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Families See Two Sides to Tax Cuts

'You have the selfish interest, issue of civic virtue'

May 18, 2003|Aaron Zitner | Times Staff Writer

PITTSBURGH — Many Americans are of two minds about the federal tax cuts that are moving through Congress.

They would dearly like to have a few hundred more dollars in their pockets. The stumbling economy has left many with credit card balances they have neglected, home repairs they have deferred or vacations they have postponed.

But at the same time, they are leery of what the tax cut might do to the nation as a whole. The federal deficit is soaring, and local government services are being cut -- police forces trimmed, school hours shortened, library doors closed.

A congressional committee will try this week to find a compromise between versions of President Bush's tax cut plan passed by the House and Senate. As the committee was getting ready for business, Times reporters interviewed three families about their views of taxes and spending.

It's not a scientific sample, just three voices in a vast country. Although the families are geographically and financially diverse, they expressed views that are remarkably consistent.


PITTSBURGH -- Amy Cook's rounded belly signals that her family life is about to change -- and so will her finances. She and her husband, David, expect the birth of twin girls within a few weeks, and their family will grow from three people to five.

Amy has a good job. As a human resources manager at a high-tech company, she earns close to $100,000 and has been building up stock options. David, a community college history professor, has started law school and is aiming for a big boost in income after he graduates.

And yet the region's high taxes, combined with the costs of a larger family, may push the Cooks to do something they never wanted: flee the city they love. Amy grew up in Pittsburgh and now lives in one of its more affluent neighborhoods, Shadyside. Her parents, brother and sister live nearby.

"But a few years ago, our real estate tax tripled," Amy said. "The city wage tax is very high. We've always been committed to living in the city, but we are more than seriously considering moving out to the suburbs."

And so the Cooks are looking forward to help from a federal tax cut. Although they haven't calculated their expected savings, they have been keeping an eye on the tax debate, and they know that Amy's high salary and two additional children mean they would save thousands of dollars.

At the same time, they are not entirely comfortable with the prospect of a tax cut.

"I guess I'm conflicted about it," Amy said during a conversation in her living room, which features a small mountain of trucks and dolls belonging to her 2-year-old son, Harper. "You say, 'Gee, this would benefit me, and I've got to worry about my family.' But then you also have to ask if this is really going to spread and grow the economy."

David relayed the same mixed feelings. "You have the selfish interest, and running against that you have an issue of civic virtue," he said. Although David said he welcomes money from the federal government, he suspects the tax cut is not in the public interest. He fears it might fail to boost the economy, while draining money from services. "I believe there is a role for the government other than delivering the mail," he said.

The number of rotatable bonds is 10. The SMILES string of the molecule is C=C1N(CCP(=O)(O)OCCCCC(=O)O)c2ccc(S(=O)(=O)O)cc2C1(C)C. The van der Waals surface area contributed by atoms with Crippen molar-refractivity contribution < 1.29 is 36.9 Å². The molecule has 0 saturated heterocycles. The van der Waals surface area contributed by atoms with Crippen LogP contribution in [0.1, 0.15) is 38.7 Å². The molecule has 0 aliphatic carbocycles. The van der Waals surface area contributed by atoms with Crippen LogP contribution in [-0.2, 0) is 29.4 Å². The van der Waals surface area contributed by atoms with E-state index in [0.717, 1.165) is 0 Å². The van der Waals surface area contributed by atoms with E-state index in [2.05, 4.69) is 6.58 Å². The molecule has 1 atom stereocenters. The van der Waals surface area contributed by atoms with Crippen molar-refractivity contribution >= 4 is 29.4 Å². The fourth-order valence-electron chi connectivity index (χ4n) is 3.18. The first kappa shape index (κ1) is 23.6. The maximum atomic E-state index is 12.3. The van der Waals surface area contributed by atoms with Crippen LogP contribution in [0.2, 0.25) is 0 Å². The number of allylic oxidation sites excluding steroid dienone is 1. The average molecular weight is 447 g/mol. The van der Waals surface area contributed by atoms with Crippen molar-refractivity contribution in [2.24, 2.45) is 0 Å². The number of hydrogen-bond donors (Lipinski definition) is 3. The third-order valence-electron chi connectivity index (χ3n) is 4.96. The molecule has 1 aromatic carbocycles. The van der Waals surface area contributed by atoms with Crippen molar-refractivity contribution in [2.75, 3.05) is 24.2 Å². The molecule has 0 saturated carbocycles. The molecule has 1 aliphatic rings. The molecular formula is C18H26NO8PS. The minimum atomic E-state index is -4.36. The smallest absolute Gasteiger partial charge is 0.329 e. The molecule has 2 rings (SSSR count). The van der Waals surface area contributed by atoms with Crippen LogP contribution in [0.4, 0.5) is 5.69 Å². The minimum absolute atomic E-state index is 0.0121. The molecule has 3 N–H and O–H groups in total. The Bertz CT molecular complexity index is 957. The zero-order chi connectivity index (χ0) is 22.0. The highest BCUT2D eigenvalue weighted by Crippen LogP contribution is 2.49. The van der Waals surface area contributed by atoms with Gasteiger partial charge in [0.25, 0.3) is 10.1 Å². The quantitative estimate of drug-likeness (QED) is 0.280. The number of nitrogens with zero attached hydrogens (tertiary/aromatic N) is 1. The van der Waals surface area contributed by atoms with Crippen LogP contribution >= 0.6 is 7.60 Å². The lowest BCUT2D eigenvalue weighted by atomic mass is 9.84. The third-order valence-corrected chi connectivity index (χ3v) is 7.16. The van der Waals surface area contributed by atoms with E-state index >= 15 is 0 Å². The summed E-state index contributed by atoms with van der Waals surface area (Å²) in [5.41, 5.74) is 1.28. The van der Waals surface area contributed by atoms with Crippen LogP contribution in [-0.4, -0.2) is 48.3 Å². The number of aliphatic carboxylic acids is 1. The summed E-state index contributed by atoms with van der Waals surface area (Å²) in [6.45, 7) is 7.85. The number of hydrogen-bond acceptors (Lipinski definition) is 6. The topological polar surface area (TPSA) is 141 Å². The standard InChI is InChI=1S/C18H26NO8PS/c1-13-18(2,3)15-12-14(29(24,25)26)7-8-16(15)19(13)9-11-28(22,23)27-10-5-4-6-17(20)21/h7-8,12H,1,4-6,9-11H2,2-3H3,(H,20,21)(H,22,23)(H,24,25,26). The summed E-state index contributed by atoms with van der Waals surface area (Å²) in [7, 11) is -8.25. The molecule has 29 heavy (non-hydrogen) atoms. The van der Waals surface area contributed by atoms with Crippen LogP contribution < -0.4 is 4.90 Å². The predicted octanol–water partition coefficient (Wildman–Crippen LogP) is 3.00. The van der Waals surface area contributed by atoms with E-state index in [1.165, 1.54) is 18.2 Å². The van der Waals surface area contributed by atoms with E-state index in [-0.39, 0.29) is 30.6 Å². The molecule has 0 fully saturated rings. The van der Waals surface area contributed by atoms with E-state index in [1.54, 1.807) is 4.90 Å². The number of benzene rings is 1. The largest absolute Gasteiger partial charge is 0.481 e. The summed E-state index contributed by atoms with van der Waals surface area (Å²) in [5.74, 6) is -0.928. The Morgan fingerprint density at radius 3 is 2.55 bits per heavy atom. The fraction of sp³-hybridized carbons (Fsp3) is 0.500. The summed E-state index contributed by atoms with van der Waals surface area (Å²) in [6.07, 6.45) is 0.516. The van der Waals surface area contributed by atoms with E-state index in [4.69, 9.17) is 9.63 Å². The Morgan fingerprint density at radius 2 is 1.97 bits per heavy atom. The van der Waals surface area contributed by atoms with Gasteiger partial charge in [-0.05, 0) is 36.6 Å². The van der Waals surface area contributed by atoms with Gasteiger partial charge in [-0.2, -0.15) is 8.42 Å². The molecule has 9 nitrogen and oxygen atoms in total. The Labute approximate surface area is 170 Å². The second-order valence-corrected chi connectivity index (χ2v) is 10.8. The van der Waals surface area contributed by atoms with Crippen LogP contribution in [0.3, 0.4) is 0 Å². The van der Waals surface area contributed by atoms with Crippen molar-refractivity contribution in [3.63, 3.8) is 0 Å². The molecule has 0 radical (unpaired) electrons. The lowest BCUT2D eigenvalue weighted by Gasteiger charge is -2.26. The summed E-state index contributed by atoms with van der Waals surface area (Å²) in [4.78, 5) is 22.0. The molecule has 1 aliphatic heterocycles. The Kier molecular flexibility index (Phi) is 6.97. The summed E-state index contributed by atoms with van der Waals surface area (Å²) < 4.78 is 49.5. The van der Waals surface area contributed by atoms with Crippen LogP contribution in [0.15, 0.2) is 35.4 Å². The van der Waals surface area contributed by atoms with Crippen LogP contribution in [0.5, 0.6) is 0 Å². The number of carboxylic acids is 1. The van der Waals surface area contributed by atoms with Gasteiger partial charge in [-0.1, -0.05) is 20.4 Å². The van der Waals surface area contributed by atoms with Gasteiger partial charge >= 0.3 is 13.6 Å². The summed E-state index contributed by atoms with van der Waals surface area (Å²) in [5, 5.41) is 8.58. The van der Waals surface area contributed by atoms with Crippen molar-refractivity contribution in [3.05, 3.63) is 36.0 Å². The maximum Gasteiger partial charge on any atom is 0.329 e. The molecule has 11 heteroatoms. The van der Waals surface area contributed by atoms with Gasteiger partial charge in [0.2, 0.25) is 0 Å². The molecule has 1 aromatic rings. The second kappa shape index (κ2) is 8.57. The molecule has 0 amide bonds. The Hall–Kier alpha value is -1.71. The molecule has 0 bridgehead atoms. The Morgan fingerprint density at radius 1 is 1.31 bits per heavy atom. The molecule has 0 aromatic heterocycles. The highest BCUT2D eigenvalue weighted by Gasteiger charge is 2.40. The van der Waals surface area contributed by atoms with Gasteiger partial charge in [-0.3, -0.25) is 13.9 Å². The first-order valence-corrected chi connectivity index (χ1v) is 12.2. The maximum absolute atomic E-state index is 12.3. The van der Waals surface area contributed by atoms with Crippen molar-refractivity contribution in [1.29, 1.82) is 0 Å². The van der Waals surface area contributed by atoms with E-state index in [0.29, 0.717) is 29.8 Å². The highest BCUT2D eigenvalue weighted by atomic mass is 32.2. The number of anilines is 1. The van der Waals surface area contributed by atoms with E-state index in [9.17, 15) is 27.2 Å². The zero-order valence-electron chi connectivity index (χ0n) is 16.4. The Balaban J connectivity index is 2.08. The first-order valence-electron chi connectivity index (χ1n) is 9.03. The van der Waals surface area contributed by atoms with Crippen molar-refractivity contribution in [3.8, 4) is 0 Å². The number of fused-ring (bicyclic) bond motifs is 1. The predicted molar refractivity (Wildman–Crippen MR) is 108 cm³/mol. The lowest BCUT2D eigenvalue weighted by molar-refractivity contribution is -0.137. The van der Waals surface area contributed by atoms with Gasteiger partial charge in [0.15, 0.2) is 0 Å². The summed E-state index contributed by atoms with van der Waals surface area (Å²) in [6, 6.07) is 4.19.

The Cooks, both 36, are registered Democrats, neither of whom voted for President Bush in the last election.

The House and Senate have passed different versions of tax legislation and negotiations will begin this week on a compromise.

Whatever the final package, the Cooks' biggest gain would probably come from changes in the child tax credit. Both bills immediately would boost the credit from $600 to $1,000 per child -- $3,000 for the Cook family after the twins arrive, compared with $1,800 under existing law.

In addition, the Cooks' top income tax rate would fall from 30% to 28% under either bill, and more of their income would be taxed at 15% rather than at higher rates.

Finally, the Cooks might gain from a lower tax on investments. They do not foresee much benefit from reducing or eliminating taxes on dividends -- an element of both bills -- because most of their stocks are in tax-sheltered retirement plans.

But a cut in the capital gains rate, which the House has approved, could be a big help when Amy exercises the stock options she holds from her employer, FreeMarkets Inc., a software and services company.

In all, the Cooks estimate, they would save more than $4,000 in federal taxes -- a substantial benefit, but probably less than the hit the family took recently on property taxes for their four-bedroom home.

And more local tax increases are on the horizon. Local officials have warned recently of the city's going into receivership as it struggles to close a $60-million gap in its budget of $386 million. About 1,000 of the city's 5,000 workers, including 100 police officers, already have been laid off. With more savings needed, the city may close local fire stations and raise taxes.

On the state level, Pennsylvania Gov. Edward G. Rendell, a Democrat, has proposed a state income tax increase to fund a plan to cut school-related property taxes.

"Are all the different government entities working together, and are they coming at things from the same angle?" Amy Cook wondered.

"No," she answered herself. "The federal tax cut would obviously help to alleviate some of the burden we have on a state and local level.... .

"But at a much higher level, it seems completely inconsistent."

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